Screwarch (1982) Claes Oldenburg
In 1976 Claes Oldenburg temporarily lived in Deventer and was impressed by the many arched bridges in the Netherlands. He often came to Rotterdam for a possible assignment for an object on the Coolsingel, but his project proposal for a huge screw on the Churchillplein turned out to be unfeasible. When Oldenburg heard about a project for the construction of a new Willemsbrug in 1977, he became very passionate about realizing one of his fantasies in Rotterdam: a bridge in the shape of a curved screw. In 1978 Oldenburg, then living in New York, was visited by director Wim Beeren of Museum Boijmans Van Beuningen. Then the idea arose to set up a project around the screw bridge. It was agreed that Oldenburg would work for the museum on a project that would result in a model of the bridge, an etching and a sculpture. The design for a double screw arch bridge over the Maas was not feasible. Oldenburg completed the screw bow project in New York. In October 1982, a colossal screw bow, made in three separate parts, arrived by ship in Rotterdam, along with seventeen working drawings, a model, three etchings and various photos and documentation that formed part of the project. The exhibition for the public took place in the summer of 1983. The Screwarch consists of a curved, aluminum screw. So not straight, as one would expect, but bent, as if the material is limp and hangs under its own weight. Yet the object remains recognizable. Screwarch was placed in the Museum Garden, because the presence of water does more justice to the original idea of the bridge. Due to the renovation of Museum Boijmans van Beuningen and the museum garden, the artwork has been placed in a depot. For more information: Sculpture International Rotterdam.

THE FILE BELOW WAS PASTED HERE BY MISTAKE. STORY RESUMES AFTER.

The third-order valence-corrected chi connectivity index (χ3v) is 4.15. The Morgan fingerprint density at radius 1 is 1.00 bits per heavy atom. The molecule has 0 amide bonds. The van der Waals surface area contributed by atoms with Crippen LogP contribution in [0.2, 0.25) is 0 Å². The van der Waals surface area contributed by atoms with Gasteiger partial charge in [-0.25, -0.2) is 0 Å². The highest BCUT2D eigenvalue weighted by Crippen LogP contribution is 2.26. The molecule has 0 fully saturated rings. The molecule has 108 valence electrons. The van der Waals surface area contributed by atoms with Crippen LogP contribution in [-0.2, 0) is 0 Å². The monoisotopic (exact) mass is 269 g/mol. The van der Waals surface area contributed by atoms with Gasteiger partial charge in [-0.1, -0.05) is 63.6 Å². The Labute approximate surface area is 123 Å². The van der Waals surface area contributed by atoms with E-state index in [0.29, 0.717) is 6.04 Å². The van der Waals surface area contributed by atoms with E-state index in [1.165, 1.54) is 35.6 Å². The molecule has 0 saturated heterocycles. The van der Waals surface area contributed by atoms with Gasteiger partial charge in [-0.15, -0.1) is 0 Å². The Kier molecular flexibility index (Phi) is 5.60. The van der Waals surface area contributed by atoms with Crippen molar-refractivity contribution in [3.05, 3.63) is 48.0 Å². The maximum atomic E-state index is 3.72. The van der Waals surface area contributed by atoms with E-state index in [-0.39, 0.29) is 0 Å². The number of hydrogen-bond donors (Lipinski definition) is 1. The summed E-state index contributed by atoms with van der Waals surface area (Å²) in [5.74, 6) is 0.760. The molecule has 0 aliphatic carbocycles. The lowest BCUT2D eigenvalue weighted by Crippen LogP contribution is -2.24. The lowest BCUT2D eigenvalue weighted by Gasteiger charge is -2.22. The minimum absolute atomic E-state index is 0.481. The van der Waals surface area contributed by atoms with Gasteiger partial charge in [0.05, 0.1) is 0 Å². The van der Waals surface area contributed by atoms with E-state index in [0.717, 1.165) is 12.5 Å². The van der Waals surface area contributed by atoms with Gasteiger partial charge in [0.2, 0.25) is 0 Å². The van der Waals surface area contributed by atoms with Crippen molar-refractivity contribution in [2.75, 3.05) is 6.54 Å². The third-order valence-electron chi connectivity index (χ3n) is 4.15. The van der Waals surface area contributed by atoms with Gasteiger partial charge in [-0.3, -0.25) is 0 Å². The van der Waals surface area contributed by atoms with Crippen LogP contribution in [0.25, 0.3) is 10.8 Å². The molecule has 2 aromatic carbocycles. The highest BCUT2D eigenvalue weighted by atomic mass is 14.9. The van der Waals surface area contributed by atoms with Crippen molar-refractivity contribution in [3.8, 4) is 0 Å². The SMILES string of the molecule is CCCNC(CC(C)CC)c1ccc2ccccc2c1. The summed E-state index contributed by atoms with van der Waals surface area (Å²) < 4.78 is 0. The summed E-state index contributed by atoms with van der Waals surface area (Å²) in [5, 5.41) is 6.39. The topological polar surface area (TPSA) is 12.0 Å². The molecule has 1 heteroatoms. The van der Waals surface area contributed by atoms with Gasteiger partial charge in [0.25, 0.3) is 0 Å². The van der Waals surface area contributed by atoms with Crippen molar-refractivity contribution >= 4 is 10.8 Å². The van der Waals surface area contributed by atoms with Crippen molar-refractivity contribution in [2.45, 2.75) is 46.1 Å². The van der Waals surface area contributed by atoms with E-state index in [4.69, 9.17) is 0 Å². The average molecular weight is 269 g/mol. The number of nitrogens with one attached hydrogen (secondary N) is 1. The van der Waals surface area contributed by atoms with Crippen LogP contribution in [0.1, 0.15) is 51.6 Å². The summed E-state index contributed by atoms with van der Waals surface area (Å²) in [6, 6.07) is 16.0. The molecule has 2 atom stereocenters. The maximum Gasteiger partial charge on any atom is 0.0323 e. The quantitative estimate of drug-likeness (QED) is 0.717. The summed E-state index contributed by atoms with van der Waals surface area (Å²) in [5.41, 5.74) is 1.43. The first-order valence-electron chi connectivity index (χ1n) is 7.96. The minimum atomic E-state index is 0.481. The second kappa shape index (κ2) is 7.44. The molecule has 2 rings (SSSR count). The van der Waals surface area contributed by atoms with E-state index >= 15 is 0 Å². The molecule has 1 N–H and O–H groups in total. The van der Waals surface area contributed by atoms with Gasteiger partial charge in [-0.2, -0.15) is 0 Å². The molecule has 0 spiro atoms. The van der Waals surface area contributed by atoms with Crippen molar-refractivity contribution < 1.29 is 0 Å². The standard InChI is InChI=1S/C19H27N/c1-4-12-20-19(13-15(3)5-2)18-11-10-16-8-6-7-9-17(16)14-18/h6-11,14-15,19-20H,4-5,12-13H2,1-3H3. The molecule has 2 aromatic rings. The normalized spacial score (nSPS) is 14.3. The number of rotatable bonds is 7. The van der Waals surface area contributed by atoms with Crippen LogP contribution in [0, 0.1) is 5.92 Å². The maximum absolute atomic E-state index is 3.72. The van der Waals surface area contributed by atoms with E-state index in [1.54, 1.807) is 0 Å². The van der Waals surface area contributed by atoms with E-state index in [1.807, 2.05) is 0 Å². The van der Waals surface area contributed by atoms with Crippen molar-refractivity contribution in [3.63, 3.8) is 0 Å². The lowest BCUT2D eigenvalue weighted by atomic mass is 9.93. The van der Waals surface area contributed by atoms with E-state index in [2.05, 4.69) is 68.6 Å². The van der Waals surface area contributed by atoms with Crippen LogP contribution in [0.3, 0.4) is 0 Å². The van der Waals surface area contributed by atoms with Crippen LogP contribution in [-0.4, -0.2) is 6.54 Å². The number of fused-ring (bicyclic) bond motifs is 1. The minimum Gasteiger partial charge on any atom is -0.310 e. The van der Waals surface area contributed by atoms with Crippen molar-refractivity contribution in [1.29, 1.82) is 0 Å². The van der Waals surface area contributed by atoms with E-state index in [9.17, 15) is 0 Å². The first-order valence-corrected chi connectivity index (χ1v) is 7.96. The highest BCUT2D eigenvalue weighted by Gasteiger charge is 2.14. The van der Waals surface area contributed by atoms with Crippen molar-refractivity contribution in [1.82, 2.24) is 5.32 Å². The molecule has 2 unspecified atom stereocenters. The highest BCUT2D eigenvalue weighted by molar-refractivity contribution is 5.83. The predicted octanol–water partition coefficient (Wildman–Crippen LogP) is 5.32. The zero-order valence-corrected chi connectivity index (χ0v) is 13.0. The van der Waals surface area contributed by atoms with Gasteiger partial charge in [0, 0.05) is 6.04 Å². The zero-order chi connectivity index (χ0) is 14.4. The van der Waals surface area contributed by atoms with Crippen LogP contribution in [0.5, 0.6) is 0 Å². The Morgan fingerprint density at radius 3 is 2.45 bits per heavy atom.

Claes Oldenburg (Stockholm, 1929 – New York, 2022) developed into one of the most important artists of Pop Art in the 1960s. He grew up in the United States, where he studied art. Oldenburg made collages and assemblages based on the examples of utensils he found on the street. In 1961 he opened The Store, a kind of exhibition in which he offered for sale food and clothing made of painted plaster. He also made huge soft sculptures. From 1965 he made enlargements of everyday objects, which he provided with a monumental magnitude. Since 1976 he has worked with the Dutch/American artist Coosje van Bruggen, whom he married a year later. Together they created more than forty works for the public space of many major cities worldwide.